In the course of time, this building was enlarged. Comfortable pews were installed. Miss De Pest generously helped to defray expenses. Later on, Miss Bernadeaux donated two statues to the church, one of St. Joseph and one of the Virgin Mary. A close inspection of these statues reveals that they are of very finely chiseled wood and were made in Germany. In 1886 Rev. Thomas Toner became pastor. He died in 1892. Rev. John J. McAnany was appointed pastor in 1892 and served until 1894. In July, 1894, Rev. James O'Reilly was appointed pastor of St. Joseph's, Downingtown, where he remained until his death in 1913. Under the leadership of Father O'Reilly, in addition to his energetic program of improvement in his own church at Downingtown, St Mary's was renovated and decorated. Stained glass windows were installed and inscribed as memorials.
During this period a further mission station was established at Reilly's Banks, near the Cedar Hollow Quarries, and this was known as St. Thomas. This location is on Morehall Road, below the hill from Valley Store, what is now the Valley Forge Stone & Lime Company. It was also served from St. Joseph's at Downingtown, Mass was celebrated each Sunday at both St. Mary's and St. Thomas, alternating the hours of Mass, so that one Sunday the Mass would be at 8.30 (Early Mass) and the next Sunday at 10.30 (Late Mass). The priest traveled from Downingtown by means of the Chester Valley Railroad which traversed both places, and a parishioner with horse and Wagon stood to transport the priest to his late Mass station. After Mass, until train time, to Downingtown, he enjoyed a welcome breakfast, at noon or thereabouts, at some parishioner's table.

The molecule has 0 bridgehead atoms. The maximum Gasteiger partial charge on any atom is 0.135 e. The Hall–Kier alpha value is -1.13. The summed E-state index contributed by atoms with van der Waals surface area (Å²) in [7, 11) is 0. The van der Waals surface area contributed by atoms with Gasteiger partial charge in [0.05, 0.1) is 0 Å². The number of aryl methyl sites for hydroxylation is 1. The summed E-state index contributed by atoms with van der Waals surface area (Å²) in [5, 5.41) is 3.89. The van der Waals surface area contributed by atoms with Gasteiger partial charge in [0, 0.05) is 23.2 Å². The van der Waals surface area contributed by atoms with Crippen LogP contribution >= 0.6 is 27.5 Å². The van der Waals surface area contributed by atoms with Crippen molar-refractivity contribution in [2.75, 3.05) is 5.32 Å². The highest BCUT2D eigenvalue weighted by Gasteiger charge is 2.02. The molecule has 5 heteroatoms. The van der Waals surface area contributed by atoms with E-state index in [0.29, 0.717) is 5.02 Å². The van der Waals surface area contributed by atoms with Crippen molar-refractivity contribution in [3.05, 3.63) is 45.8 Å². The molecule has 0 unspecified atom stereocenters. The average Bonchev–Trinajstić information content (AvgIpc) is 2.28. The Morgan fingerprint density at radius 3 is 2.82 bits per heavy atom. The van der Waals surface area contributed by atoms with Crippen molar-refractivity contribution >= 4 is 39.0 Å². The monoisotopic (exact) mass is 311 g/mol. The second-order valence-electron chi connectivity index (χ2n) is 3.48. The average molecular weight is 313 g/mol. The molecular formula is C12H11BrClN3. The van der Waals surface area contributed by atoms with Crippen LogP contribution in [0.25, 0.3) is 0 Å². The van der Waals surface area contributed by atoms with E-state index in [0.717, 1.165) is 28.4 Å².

The engineer of the Chester Valley train from Downingtown slowed down at the Ship Road crossing sufficiently to allow the priest to leap to the ground, provided the engineer was in a good mood - and the priest a practiced leaper - otherwise, the engineer rattled on to the regular stop at Planebrook and the priest could walk back! Usually a man with a team was standing by and, if the priest did not make it, he dashed for the Planebrock station to bring the priest back, and the waiting parishioners had another round or so of sociability until "Father gets here." On alternate Sundays he descended at the Cedar Hollow station which was near Reilly's Banks, and after Mass someone drove him back to Ship Road.
In the summer there were many employees from the estates of wealthy people who lived in the country in the summer only. The employers provided transportation for their "help" at least every other Sunday, and some of these Irish domestics contributed magnificently to the support of the church. Most of the employees were of the John F. Lewis estate at Morstein, but there were many others from the Clothier, Scott, and other estates of wealthy folk in the Chester Valley.